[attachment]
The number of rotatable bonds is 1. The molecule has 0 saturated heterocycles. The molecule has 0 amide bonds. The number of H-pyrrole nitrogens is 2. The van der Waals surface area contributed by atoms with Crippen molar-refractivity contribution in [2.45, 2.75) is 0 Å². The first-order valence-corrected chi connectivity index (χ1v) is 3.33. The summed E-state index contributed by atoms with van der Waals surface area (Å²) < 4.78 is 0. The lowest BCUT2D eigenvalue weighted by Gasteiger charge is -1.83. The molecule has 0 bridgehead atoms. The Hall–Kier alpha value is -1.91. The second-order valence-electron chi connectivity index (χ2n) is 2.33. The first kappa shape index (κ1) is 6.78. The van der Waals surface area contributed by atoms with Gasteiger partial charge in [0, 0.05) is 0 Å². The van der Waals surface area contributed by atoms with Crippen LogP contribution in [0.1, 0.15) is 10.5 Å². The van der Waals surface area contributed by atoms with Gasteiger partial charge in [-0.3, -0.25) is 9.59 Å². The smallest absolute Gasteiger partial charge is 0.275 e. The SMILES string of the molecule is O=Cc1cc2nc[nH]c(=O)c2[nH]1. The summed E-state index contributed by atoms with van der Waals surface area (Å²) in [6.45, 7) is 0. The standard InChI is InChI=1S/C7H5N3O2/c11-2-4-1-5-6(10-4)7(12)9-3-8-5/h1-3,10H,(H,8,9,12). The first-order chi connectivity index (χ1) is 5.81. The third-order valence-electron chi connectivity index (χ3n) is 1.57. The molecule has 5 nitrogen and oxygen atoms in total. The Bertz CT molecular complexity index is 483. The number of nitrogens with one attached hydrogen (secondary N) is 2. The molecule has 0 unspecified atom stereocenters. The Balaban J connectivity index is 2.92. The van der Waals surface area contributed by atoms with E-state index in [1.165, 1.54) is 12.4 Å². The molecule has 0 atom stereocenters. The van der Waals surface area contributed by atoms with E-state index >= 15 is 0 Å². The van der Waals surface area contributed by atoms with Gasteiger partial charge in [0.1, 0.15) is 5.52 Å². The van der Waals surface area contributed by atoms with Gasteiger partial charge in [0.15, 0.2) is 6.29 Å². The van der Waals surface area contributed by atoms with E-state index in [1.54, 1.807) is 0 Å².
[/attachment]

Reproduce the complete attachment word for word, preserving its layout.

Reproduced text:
The number of rotatable bonds is 1. The molecule has 0 saturated heterocycles. The molecule has 0 amide bonds. The number of H-pyrrole nitrogens is 2. The van der Waals surface area contributed by atoms with Crippen molar-refractivity contribution in [2.45, 2.75) is 0 Å². The first-order valence-corrected chi connectivity index (χ1v) is 3.33. The summed E-state index contributed by atoms with van der Waals surface area (Å²) < 4.78 is 0. The lowest BCUT2D eigenvalue weighted by Gasteiger charge is -1.83. The molecule has 0 bridgehead atoms. The Hall–Kier alpha value is -1.91. The second-order valence-electron chi connectivity index (χ2n) is 2.33. The first kappa shape index (κ1) is 6.78. The van der Waals surface area contributed by atoms with Gasteiger partial charge in [0, 0.05) is 0 Å². The van der Waals surface area contributed by atoms with Crippen LogP contribution in [0.1, 0.15) is 10.5 Å². The van der Waals surface area contributed by atoms with Gasteiger partial charge in [-0.3, -0.25) is 9.59 Å². The smallest absolute Gasteiger partial charge is 0.275 e. The SMILES string of the molecule is O=Cc1cc2nc[nH]c(=O)c2[nH]1. The summed E-state index contributed by atoms with van der Waals surface area (Å²) in [6.45, 7) is 0. The standard InChI is InChI=1S/C7H5N3O2/c11-2-4-1-5-6(10-4)7(12)9-3-8-5/h1-3,10H,(H,8,9,12). The first-order chi connectivity index (χ1) is 5.81. The third-order valence-electron chi connectivity index (χ3n) is 1.57. The molecule has 5 nitrogen and oxygen atoms in total. The Bertz CT molecular complexity index is 483. The number of nitrogens with one attached hydrogen (secondary N) is 2. The molecule has 0 unspecified atom stereocenters. The Balaban J connectivity index is 2.92. The van der Waals surface area contributed by atoms with E-state index in [1.165, 1.54) is 12.4 Å². The molecule has 0 atom stereocenters. The van der Waals surface area contributed by atoms with E-state index >= 15 is 0 Å². The van der Waals surface area contributed by atoms with Gasteiger partial charge in [0.1, 0.15) is 5.52 Å². The van der Waals surface area contributed by atoms with Gasteiger partial charge in [0.15, 0.2) is 6.29 Å². The van der Waals surface area contributed by atoms with E-state index in [1.54, 1.807) is 0 Å².